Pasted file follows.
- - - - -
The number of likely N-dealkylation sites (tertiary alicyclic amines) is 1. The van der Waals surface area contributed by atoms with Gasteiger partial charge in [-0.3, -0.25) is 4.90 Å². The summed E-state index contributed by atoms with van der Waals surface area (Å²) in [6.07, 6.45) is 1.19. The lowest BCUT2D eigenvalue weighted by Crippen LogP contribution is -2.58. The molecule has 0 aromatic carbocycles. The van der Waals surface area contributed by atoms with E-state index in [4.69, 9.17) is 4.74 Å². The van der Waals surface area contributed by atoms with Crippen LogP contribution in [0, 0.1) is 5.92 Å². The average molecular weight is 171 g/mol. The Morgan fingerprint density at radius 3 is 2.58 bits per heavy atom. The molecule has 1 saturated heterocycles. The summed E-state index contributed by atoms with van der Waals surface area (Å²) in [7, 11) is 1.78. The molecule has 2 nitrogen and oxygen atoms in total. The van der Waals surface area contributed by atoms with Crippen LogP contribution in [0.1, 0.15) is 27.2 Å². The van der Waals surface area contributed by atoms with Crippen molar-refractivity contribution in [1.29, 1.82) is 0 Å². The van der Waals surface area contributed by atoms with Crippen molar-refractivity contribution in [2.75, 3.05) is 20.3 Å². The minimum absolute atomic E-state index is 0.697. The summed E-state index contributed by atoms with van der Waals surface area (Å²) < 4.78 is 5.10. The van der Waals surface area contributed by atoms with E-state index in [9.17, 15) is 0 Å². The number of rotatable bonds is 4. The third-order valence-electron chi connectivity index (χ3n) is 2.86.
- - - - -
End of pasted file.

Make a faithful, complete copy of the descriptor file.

The number of likely N-dealkylation sites (tertiary alicyclic amines) is 1. The van der Waals surface area contributed by atoms with Gasteiger partial charge in [-0.3, -0.25) is 4.90 Å². The summed E-state index contributed by atoms with van der Waals surface area (Å²) in [6.07, 6.45) is 1.19. The lowest BCUT2D eigenvalue weighted by Crippen LogP contribution is -2.58. The molecule has 0 aromatic carbocycles. The van der Waals surface area contributed by atoms with E-state index in [4.69, 9.17) is 4.74 Å². The van der Waals surface area contributed by atoms with Crippen LogP contribution in [0, 0.1) is 5.92 Å². The average molecular weight is 171 g/mol. The Morgan fingerprint density at radius 3 is 2.58 bits per heavy atom. The molecule has 1 saturated heterocycles. The summed E-state index contributed by atoms with van der Waals surface area (Å²) in [7, 11) is 1.78. The molecule has 2 nitrogen and oxygen atoms in total. The van der Waals surface area contributed by atoms with Crippen LogP contribution in [0.1, 0.15) is 27.2 Å². The van der Waals surface area contributed by atoms with Crippen molar-refractivity contribution in [1.29, 1.82) is 0 Å². The van der Waals surface area contributed by atoms with Crippen molar-refractivity contribution in [2.75, 3.05) is 20.3 Å². The minimum absolute atomic E-state index is 0.697. The summed E-state index contributed by atoms with van der Waals surface area (Å²) < 4.78 is 5.10. The van der Waals surface area contributed by atoms with E-state index in [9.17, 15) is 0 Å². The number of rotatable bonds is 4. The third-order valence-electron chi connectivity index (χ3n) is 2.86.